What is endometrial scratching?
Endometrial scratching is an outpatient procedure, which is relatively painless (i.e. comparable to a cervical smear test). The procedure involves ‘scratching’ the endometrial lining of the womb with a very small catheter (plastic tube) prior to an attempt to get pregnant.
How does the procedure help with implantation?
An embryo must successfully attach itself to the wall of the womb for pregnancy to begin. Embryo implantation into the womb may fail due to poor embryo quality or abnormal embryo genetics. It can also often fail due to poor ‘endometrial receptivity’. This is where the lining of the womb is not favourable for the embryo to implant. The idea behind endometrial scratching it is that it causes a reaction in the endometrium with the release of certain inflammatory substances, which make the endometrium more receptive to an implanting embryo.
Recent studies have suggested that the endometrial scratch may improve implantation rates in patients who have had multiple failed IVF cycles despite good quality embryos, with significantly higher implantation, pregnancy and, most importantly, live birth rates following the technique.
A Cochrane review, (considered to be the highest level of research by the medical profession), published in 2012, summarised the currently available evidence on the subject and suggested that the procedure doubled the chances of pregnancy and live birth after IVF treatment. The review, which was led by Mr Raine-Fenning, did stress that evidence of benefit was restricted to women who had undergone previous, unsuccessful IVF or ICSI cycles and that more work was required.
Endometrial Scratching is available at Newlife for those patients for whom it is clinically recommended.
Time Lapse Photo Imaging
The correct selection of embryos for transfer is critical to the success of IVF and at Newlife Clinic we use the very latest monitoring technology to ensure that our patients’ embryos develop in optimum conditions.
Embryos are selected for transfer primarily based on the rate at which they develop from one embryonic stage to the next. Traditionally, embryos are observed over a one to five day period by repeatedly removing them from the incubator and noting development. The embryos that appear the best are then selected for transfer on day three two to five. However removing embryos from the stable environment of the incubator can cause ‘stress’ to the embryos.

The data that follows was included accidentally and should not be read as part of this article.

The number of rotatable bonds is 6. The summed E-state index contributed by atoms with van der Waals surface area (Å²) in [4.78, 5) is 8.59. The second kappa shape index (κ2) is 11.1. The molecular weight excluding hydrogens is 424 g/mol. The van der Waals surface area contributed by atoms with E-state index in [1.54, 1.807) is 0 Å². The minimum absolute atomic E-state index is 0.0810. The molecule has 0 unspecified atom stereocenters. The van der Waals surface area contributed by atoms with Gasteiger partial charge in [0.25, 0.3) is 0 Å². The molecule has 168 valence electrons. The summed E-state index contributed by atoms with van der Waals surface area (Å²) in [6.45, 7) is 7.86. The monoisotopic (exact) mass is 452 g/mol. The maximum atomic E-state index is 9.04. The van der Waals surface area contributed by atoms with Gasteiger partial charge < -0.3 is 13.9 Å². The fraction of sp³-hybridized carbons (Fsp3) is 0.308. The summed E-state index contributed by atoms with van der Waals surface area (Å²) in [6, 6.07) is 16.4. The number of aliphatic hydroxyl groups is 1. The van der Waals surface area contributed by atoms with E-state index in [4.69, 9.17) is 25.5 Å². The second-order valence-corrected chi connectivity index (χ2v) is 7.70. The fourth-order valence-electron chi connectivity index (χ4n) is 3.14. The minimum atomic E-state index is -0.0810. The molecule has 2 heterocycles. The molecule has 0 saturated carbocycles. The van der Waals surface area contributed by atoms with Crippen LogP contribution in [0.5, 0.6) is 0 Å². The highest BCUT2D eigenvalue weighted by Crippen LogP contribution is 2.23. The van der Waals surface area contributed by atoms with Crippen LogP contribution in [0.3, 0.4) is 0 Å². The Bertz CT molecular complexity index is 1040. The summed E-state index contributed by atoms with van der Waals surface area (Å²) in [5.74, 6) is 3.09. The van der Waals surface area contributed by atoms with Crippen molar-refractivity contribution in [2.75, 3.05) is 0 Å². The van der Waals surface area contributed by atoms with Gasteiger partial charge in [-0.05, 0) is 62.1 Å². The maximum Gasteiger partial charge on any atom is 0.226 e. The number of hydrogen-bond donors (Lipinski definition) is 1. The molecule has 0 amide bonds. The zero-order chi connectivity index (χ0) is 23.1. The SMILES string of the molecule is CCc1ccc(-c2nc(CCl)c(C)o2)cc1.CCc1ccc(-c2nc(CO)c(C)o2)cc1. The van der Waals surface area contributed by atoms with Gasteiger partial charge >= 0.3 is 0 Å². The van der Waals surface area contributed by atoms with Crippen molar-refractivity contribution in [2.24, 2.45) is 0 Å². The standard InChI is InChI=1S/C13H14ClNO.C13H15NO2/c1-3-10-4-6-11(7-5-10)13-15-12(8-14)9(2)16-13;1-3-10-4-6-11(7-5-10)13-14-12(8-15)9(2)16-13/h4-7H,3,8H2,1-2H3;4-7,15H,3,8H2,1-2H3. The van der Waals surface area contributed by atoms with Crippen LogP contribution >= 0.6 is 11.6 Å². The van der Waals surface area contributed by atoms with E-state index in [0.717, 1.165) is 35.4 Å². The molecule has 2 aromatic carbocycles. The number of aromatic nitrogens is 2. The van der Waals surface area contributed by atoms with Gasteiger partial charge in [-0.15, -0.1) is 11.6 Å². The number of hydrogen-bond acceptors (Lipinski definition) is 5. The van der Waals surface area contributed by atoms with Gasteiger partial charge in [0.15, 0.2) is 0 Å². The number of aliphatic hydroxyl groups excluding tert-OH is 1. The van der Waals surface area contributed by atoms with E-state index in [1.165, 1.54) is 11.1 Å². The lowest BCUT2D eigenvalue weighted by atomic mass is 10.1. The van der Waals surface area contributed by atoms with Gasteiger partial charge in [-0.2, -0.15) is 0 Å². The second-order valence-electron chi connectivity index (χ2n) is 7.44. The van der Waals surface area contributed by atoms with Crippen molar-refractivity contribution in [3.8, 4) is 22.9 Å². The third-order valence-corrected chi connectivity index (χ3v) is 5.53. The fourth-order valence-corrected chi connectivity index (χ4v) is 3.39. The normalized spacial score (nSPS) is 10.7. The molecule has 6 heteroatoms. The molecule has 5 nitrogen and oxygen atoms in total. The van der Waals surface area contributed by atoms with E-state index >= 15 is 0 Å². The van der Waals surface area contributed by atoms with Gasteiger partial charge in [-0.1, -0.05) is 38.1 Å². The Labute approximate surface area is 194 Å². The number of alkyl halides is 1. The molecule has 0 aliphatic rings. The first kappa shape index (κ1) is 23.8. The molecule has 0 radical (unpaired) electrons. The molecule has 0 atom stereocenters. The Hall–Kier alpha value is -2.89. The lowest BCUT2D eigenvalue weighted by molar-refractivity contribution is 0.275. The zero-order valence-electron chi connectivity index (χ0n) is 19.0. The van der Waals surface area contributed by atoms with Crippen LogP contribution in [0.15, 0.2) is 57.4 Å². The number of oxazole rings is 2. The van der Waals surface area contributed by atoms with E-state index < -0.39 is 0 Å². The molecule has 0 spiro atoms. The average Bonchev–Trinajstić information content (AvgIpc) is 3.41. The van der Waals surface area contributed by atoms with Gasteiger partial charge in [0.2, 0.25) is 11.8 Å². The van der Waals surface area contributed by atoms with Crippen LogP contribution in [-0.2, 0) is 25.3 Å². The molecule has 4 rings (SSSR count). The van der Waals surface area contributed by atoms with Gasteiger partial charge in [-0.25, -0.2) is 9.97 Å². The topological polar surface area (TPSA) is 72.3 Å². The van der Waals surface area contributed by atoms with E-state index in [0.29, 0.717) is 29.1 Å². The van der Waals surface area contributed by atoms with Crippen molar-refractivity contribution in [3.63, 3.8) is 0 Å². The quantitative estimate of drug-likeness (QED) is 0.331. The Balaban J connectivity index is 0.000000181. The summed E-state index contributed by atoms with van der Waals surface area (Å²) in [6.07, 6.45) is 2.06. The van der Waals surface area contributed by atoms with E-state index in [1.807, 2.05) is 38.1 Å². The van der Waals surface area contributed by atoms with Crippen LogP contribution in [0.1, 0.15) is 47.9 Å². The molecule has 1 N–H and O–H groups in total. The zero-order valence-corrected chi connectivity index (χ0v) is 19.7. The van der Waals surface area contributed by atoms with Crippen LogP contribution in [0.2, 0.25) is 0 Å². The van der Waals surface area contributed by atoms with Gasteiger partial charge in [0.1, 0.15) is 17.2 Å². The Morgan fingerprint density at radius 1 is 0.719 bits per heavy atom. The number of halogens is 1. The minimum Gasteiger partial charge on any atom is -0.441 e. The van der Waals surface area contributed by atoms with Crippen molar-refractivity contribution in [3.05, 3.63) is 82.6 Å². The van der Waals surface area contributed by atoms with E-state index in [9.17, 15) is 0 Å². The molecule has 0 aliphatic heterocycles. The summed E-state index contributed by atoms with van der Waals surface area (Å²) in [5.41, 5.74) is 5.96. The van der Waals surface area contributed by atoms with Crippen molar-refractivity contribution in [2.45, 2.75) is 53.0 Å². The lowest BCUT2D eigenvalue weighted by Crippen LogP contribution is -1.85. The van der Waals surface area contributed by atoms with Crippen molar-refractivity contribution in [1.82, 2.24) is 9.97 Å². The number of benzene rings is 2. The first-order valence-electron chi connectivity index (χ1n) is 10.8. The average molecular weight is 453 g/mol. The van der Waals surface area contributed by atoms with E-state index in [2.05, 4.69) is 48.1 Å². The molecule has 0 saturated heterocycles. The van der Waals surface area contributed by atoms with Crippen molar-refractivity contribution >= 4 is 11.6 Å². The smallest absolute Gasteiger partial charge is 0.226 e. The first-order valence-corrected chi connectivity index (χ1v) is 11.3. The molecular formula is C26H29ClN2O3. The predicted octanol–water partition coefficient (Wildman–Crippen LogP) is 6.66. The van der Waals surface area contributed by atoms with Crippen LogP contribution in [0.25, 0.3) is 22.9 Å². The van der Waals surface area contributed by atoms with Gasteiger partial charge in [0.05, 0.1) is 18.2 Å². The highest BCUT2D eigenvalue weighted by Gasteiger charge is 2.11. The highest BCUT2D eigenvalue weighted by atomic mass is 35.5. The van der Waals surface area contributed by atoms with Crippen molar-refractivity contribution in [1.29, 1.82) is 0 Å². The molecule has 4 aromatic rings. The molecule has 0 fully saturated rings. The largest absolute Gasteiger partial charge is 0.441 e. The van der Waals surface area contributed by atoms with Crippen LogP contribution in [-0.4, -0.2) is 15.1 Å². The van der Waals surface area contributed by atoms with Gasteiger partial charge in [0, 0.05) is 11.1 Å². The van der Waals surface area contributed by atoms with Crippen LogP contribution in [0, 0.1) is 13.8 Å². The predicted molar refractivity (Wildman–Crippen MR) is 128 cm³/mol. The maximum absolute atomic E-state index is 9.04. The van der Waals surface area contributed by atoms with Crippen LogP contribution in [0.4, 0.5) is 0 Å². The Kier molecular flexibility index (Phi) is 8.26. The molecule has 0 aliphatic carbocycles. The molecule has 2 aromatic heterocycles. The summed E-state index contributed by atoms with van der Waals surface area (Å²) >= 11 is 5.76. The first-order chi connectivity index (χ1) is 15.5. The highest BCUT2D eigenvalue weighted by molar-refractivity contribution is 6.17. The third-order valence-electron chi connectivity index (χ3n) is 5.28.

The time lapse photo imaging system we use at Newlife provides the opportunity to observe all embryos with much greater frequency, but without disturbing them or exposing them to outside air conditions. The system constantly records what happens inside the incubator, enabling the embryologist to assess the embryo development objectively, without removing them from the incubator.
This allows them to make a far better informed choice when selecting the best quality embryos for transfer. Early studies have shown an improvement in the chance of live birth by 56% over conventional methods of embryo selection.
At Newlife, in addition to stringent manual checks, we use a state of the art laboratory monitoring system called RI Witness™ to make absolutely sure there is no chance of patients or embryos being confused by our embryologists.
RI Witness™ utilises RFID (Radio Frequency Identification) technology to track and record patient samples at each step of the IVF process, as an essential safeguard for laboratory staff and a reassurance for patients. With RFID Technology, every patient’s tracking ID is totally unique and cannot be misread.
The RI Witness™ system monitors every instance when gametes or embryos are transferred from one container to the next and ensures that only one patient can be worked on at any one time, safeguarding sample identity. If at any time, samples from incompatible patients are introduced into the same work area, RI Witness™ warns the laboratory personnel both visually and audibly.
Monitoring is constant, so an identity check can never be overlooked.